Give Patients Knowledge and Let Them Decide! (English translation from La Vanguardia article)

La Vanguardia

Andrew Schorr, journalist, patient and founder of Patient Power

I’m 63, but that’s just a number: age is a feeling and I feel young. I was born in New York, the universal city, but I live in Barcelona because it’s a celebration of life and I celebrate that every day. I owe my life to my wife, with whom I have three entrepreneurial children

“Give patients all the knowledge and let them decide!”

Joining the dots

Life consists of leaving dots in the air that only make sense when we look back and see them joined up. Shorr says he did not understand why he gave up television to devote himself to providing communication between thousands of patients and the best doctors until the day he himself suffered from leukemia. Suddenly that seemingly senseless professional leap meant everything. If he had continued to present Evening Magazine, today Schorr would be famous… and dead. But he had wanted to join the dots of his life with the only ink that defies our limits: generosity. In some mysterious way this showed that when you save others you are also saving yourself.

After graduating from Columbia I started an eight-year career as a reporter and I was director of PM/Evening Magazine and, in 1982, Telepictures in Los Angeles.

Were you interested in any specific area?

Medicine and science, but in those days I was oozing health and energy. It was my wife, Esther, who convinced me to film videos for the rising pharmaceutical industry.

Advertising videos?

Documentaries. Erectile dysfunction, for example. At the time, in the videos, anonymous, ashamed patients appeared in the dark. It was the same in cancer videos. Those appearing were either actors or they were hiding. We were pioneers in showing real patients sharing their problems on camera with other patients and looking for solutions.

Did you make money with those videos?

So much that my wife convinced me that we should devote ourselves solely to publicizing medical information. And one day I had an idea in the shower: founding a radio station to put patients in contact with the best specialists in their diseases. It was a huge step forward.

But all doctors have limited time.

But we already had the technology to multiply it! I was thinking of a radio program broadcast over the telephone with questions from patients on each disease and answers from leading researchers.

That meant giving power to the patient.

And it meant that, in the second broadcast of Health Talk we had 7,000 calls, although we were only covering multiple sclerosis, asthma, diabetes, rheumatoid arthritis and cancer.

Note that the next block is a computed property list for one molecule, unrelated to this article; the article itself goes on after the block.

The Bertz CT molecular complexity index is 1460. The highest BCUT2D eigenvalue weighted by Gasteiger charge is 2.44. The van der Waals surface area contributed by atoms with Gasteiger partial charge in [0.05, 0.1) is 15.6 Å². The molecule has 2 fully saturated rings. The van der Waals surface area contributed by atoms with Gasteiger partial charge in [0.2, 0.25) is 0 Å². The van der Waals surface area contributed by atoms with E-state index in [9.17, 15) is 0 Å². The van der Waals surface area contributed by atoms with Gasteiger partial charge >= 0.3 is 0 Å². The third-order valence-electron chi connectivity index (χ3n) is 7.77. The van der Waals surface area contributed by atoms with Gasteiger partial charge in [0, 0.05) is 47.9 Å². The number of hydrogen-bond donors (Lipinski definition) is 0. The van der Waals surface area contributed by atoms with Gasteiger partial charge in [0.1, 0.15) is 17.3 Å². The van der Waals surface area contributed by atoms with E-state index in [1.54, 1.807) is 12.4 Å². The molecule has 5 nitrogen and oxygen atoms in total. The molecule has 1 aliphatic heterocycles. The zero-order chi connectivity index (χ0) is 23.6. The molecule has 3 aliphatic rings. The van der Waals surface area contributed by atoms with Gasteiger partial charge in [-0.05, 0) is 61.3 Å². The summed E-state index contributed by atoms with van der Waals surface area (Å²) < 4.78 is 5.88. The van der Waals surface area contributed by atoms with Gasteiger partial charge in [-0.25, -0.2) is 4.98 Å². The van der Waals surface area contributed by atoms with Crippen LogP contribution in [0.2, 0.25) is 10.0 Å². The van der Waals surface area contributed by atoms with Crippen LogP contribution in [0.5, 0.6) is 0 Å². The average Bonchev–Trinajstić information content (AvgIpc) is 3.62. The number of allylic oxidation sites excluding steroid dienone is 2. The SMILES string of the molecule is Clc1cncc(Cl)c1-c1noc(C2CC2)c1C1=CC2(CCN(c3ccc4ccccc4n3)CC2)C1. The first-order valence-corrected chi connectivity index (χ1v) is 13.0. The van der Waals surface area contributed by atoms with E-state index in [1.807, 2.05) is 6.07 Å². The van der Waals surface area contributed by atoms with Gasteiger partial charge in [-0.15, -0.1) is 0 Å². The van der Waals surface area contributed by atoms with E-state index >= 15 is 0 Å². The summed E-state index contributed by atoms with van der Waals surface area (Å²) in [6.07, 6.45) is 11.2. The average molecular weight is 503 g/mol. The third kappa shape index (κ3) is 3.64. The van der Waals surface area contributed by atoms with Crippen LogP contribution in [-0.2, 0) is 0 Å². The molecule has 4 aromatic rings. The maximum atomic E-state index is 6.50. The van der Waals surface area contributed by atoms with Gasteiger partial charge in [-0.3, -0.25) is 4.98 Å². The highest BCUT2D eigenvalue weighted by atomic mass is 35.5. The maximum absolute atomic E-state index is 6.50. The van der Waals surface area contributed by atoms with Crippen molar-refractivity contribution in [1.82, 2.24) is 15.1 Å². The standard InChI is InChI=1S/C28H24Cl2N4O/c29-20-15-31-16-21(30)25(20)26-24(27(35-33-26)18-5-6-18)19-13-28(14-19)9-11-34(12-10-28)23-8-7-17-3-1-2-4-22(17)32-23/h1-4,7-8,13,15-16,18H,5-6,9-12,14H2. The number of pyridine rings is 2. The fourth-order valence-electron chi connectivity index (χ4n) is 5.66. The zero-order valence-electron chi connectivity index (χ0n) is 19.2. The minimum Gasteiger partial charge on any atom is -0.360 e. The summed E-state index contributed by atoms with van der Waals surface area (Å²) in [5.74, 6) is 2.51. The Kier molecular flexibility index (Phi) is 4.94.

A great service… and great business?

We received millions of dollars in venture capital and we later sold the company, once it was established, to Waterfront Media. We were successful, but, in 1996, during a routine check-up, they found I had serious leukemia.

You were a very special patient.

I learned that giving is receiving. What I had learned to help patients was now useful to me. In fact, it saved my life.


I would be dead now if I hadn’t learned, before being ill, to stay up to date with the latest biomedical research. That was how I found out about, and was admitted to, phase II of a combined trial of fludarabine, cyclophosphamide and rituximab (FCR).

That was risky too.

Yes, but the alternative was certain death. I managed to save myself with the treatment ten years before it passed the tests and was generally administered.

Well done!

I received tomorrow’s medicine today. If I’d waited until tomorrow I wouldn’t have been able to have it. It convinced me even more that journalism and communication save lives.

Yours first of all.

I couldn’t stop thinking that every minute counted, that I had to get patients connected with specialists. And that in this way we would also speed up the biomedical research cycle. We could achieve exponential progress in the history of medicine!

Are you achieving that?

We all have limits. In 2011, like so many cancer patients, I developed a second cancer, a myelofibrosis.

I’m sorry.

But I’m great!

I can see that… I can confirm it.

And once again being up to date with the latest advances in research saved my life. I joined another clinical trial group and now I’m still taking little white pills to prevent the symptoms of the disease. Without them I’d be puffed up like a balloon.

But you’re not… You look slim.

But I haven’t got fingerprints, for example. It’s something I have to take into account when I renew my documents.

If that’s the only problem…

And I have to take the pills, of course. But I’m alive and happy. And we’ve chosen to live here, in wonderful Barcelona, to continue connecting patients from all over the world with each other and with the best specialists. I’ve just spoken to more than 800 doctors at a congress to tell them that well-communicated research saves twice as many lives than if it is not shared.

Doesn’t speeding up information raise hopes and create disappointment?

That’s a very paternalistic, bureaucratic approach which, I’m sorry to say, is being adopted by many. Politicians and civil servants mistrust civil society and its energy and the capacity of patients themselves to discriminate between hope and reality.

They take no risks to avoid mistakes.

Well they should ask the patients if they want to know everything about the disease, or perhaps they prefer politicians to decide what they can and cannot know.

Looked at like that…

Progress means giving all the power of knowledge to patients and then trusting their judgment and allowing them to choose. If I hadn’t been able to know and choose I wouldn’t be talking to you and, through you, to thousands of patients… Or is there someone better qualified to decide about the life and death of a patient than the patient himself?